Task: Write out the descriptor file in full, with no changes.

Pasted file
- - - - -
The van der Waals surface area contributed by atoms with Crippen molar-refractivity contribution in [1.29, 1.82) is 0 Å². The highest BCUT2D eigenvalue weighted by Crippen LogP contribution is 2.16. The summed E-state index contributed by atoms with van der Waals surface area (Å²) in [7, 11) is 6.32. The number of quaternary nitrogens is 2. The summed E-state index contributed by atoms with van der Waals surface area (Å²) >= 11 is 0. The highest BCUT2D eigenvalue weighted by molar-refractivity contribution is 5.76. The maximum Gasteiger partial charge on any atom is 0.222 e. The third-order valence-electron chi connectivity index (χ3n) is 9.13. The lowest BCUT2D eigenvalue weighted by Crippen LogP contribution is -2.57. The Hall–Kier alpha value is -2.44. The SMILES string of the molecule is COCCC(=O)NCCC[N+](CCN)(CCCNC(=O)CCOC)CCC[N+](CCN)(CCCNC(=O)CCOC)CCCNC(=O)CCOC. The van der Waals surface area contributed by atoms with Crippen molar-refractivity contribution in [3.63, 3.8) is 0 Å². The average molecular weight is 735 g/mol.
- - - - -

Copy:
The van der Waals surface area contributed by atoms with Crippen molar-refractivity contribution in [1.29, 1.82) is 0 Å². The highest BCUT2D eigenvalue weighted by Crippen LogP contribution is 2.16. The summed E-state index contributed by atoms with van der Waals surface area (Å²) in [7, 11) is 6.32. The number of quaternary nitrogens is 2. The summed E-state index contributed by atoms with van der Waals surface area (Å²) >= 11 is 0. The highest BCUT2D eigenvalue weighted by molar-refractivity contribution is 5.76. The maximum Gasteiger partial charge on any atom is 0.222 e. The third-order valence-electron chi connectivity index (χ3n) is 9.13. The lowest BCUT2D eigenvalue weighted by Crippen LogP contribution is -2.57. The Hall–Kier alpha value is -2.44. The SMILES string of the molecule is COCCC(=O)NCCC[N+](CCN)(CCCNC(=O)CCOC)CCC[N+](CCN)(CCCNC(=O)CCOC)CCCNC(=O)CCOC. The van der Waals surface area contributed by atoms with Crippen molar-refractivity contribution in [3.63, 3.8) is 0 Å². The average molecular weight is 735 g/mol.